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Turning Iraq Into Iran
October 25, 2002
Paul Kienitz

One question that has received some limited discussion lately is, if the United States invades Iraq and overthrows Saddam Hussein, who will replace him? This is usually treated as an imponderable question for which no one has yet come up with an answer. But we can stop worrying, because George W. Bush has an answer already. He's got opposition groups picked out and has already given the order to start supplying and training them for fighting to take Iraq. Can you guess what opposition group that might be?

Most of us have heard of only one significant organized anti-Saddam group in Iraq: the Kurds, an ethnic minority mostly living near the border with Turkey. But even those advocating this war know that we can't just prop up a puppet regime that doesn't at least have the appearance of being home-grown, and that the Iraqi people will never accept a regime in which a minority ethnic group is put in power over the majority, especially when one major use they have already said they would make of any increased power would be to grab a big share of oil revenue for themselves. And that means that any new, popular, and accepted regime in Iraq will probably have to come from one particular group:

The Islamists.

Saddam Hussein is many things, but one thing he is not is an Islamist. He has no ideological common ground with those who base their politics on fundamentalist Moslem religion -- the Taliban in Afghanistan, the Ayatollahs of Iran, the Saudi Arabian factions that provided most of the manpower for the September 11 attack, and most of the Middle East's major terrorist groups. In Iraq, the Islamist faction is, as far as we can tell, the one major organized force opposing Saddam Hussein for reasons other than ethnic division.

The Bush administration has allowed itself to indulge in a Bay of Pigs fantasy in which the Iraqi people, somehow prompted by an outside invasion and yet more bombing, spontaneously rise up to throw off the tyranny of Saddam Hussein. This fantasy has, of course, gotten us in trouble many times before. At present, the signs point much more toward bitter resistance by the Iraqi people to any American incursion. But if there is any chance of such an uprising being successful, then a revolt under the banner of Islamism probably maximizes its chances. Not despite, but because of, the fact that typical Islamists tend to be more anti-Western than the current Iraqi regime is.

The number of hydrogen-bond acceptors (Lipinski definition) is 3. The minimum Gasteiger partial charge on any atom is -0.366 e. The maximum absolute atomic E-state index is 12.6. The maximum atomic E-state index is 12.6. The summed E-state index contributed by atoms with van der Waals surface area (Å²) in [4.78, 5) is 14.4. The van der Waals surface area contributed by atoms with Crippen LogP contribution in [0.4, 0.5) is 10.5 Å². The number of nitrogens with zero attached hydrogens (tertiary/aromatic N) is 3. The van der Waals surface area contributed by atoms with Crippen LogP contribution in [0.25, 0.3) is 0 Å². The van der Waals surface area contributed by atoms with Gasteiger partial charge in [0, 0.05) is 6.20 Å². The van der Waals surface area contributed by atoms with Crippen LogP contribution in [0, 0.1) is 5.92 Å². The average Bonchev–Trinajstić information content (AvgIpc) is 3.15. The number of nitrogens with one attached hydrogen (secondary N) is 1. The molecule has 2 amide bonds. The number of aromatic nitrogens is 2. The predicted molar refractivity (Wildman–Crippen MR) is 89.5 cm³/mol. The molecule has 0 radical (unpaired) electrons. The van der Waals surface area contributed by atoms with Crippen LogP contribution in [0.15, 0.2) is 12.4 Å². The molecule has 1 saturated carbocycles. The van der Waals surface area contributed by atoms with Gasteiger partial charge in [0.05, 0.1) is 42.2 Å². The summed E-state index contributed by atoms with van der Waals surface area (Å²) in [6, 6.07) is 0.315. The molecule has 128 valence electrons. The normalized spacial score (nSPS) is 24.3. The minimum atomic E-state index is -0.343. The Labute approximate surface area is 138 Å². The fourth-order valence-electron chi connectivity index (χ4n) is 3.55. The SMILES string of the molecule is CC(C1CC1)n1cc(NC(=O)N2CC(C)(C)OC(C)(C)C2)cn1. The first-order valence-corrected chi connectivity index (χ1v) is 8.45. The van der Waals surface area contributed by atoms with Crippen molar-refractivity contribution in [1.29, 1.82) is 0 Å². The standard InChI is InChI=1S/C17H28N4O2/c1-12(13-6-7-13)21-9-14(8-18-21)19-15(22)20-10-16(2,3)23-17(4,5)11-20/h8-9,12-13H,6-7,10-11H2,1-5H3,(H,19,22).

Saddam Hussein is not anti-American for any profound and unchanging philosophical reasons. He is strongly anti-American solely because we have attacked his country and caused so much destruction there. He was happy enough to accept our help in his war against Iran before we went to war against him. The average Iraqi may have suspected back then, and with good reason, that the U.S. might have been helping both sides, and working to lengthen that war instead of shortening it... but there was no pre-existing grounds for Iraqis to be particularly anti-American, other than the usual issue of Israel., which has not stopped cordial relations between the U.S. and many Arab governments. That attribute was primarily seen on the Iranian side, where the uprising against the Shah, a U.S. puppet probably worse than Saddam and certainly far more unpopular, created the first highly visible and successful modern Islamist regime. Iran has since become more free and democratic than it was at first, but it is still friendly soil for those who hold to the kind of absolutist and intolerant religious politics that produced the regime of the Taliban in Afghanistan.

Iraq's largest opposition group is the Supreme Council of the Islamic Revolution in Iraq, led by Mohammad Baqir al-Hakim. It is based in Iran. It is probably not the only such group. We have every reason to suppose that the people in these groups are sympathetic to Iran's style of Islamism. They would probably get Iranian backing for a war against Saddam, since there is no doubt still some bad blood remaining from the Iran-Iraq war in some quarters. We can therefore expect that if they come to power after the overthrow of Saddam Hussein, they will institute a regime that is friendly to Iran and more, not less, hostile to Western culture and Western values -- such as rights for women -- than Saddam Hussein is. We have every reason to expect that the new regime will be more, not less, friendly to terrorist groups like Al Qaeda.

Despite some faltering administration efforts to draw a connection, there is not much common ground between Saddam Hussein's Baathists and the Islamists, like Osama bin Laden, who make up the major terrorist groups in the Middle East. Osama bin Laden is not much at home in present-day Iraq, despite their common enemy. An Islamist regime in Iraq would quite likely increase the support available to Osama bin Laden and others like him, not reduce it.

If you imagine that we couldn't possibly commit such a blunder, look at how the Taliban came to power in Afghanistan. We've already made the same mistake once.

Paul Kienitz's Enron watch page is at

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